The user should not be forced to enter a postcode. There are valid cases for wanting to find a nearby store but not knowing the postcode. For example:
- I'll be honest and admit that I can never recall the postcode for my office, even though I've been working there for 3 years. If I have to give my office postcode, I have to look at my business card. Embarrassing to admit, but it's true. I very very rarely give out my office's street address, so I have no reason to remember the postcode.
- If I'm travelling, I have no idea what postcode I'm visiting. If I'm visiting from another country, I might not even know what the valid form of that country's postcode is.
- A couple of weeks ago, my father called me and asked me to help him find a local business. He was out, he doesn't have a smartphone, and the store that he was going to had closed and he didn't know where the next nearest location is. I didn't know which postcode he was in.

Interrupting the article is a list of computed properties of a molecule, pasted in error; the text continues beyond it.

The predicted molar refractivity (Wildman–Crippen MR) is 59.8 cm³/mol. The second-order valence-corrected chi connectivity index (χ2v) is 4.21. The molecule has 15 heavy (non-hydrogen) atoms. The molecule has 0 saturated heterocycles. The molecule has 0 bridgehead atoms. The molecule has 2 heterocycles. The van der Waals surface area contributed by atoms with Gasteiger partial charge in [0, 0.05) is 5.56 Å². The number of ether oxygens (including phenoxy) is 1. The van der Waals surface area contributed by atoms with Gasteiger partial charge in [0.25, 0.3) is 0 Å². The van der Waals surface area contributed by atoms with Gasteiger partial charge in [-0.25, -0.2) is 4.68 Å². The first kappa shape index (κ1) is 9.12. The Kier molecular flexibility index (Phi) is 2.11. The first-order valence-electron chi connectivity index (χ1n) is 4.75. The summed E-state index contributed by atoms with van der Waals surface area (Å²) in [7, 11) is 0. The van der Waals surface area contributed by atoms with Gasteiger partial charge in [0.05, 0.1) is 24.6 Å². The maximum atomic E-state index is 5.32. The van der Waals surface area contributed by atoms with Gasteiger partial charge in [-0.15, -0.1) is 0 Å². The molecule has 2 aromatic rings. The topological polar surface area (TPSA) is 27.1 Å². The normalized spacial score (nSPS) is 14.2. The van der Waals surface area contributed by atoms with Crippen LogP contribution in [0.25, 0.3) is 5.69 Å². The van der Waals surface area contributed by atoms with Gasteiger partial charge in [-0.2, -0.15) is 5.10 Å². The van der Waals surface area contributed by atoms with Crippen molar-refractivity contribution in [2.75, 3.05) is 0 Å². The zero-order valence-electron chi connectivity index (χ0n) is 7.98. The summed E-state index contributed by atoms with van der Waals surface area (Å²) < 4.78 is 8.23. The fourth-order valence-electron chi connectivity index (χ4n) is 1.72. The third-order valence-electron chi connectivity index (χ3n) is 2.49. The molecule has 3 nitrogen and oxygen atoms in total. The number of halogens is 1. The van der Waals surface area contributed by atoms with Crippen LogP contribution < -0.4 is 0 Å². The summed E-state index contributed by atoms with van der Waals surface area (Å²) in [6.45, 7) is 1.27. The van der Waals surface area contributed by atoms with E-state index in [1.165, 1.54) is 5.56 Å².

If your list of stores is long, only allowing the user to search on state would place a high cognitive load on the user to scan the list to find the store that is closest to them. In the case where I'm visiting from elsewhere, if there isn't a store in the city that I'm in, I might not know the area well enough to be able to figure out which is the closest store. Given the size of Western Australia, I'd be especially annoyed to have to open up a map application and look up each individual city or suburb to figure out which one is nearest.
I think that Target has a pretty good store locator. They have a single box wherein I can enter either my city and state, or my postcode (ZIP code, to Americans). Since Target stores might have different departments, they also allow me to optionally specify that I want a Target with a specific department. This might or might not be relevant for you; in the case of Target, it's a useful way to get meaningful results. Their store locator allows you to just enter a city, in which case it makes a guess, but they don't do a good job of showing alternate interpretations (Portland, Oregon vs Portland, Maine, for example).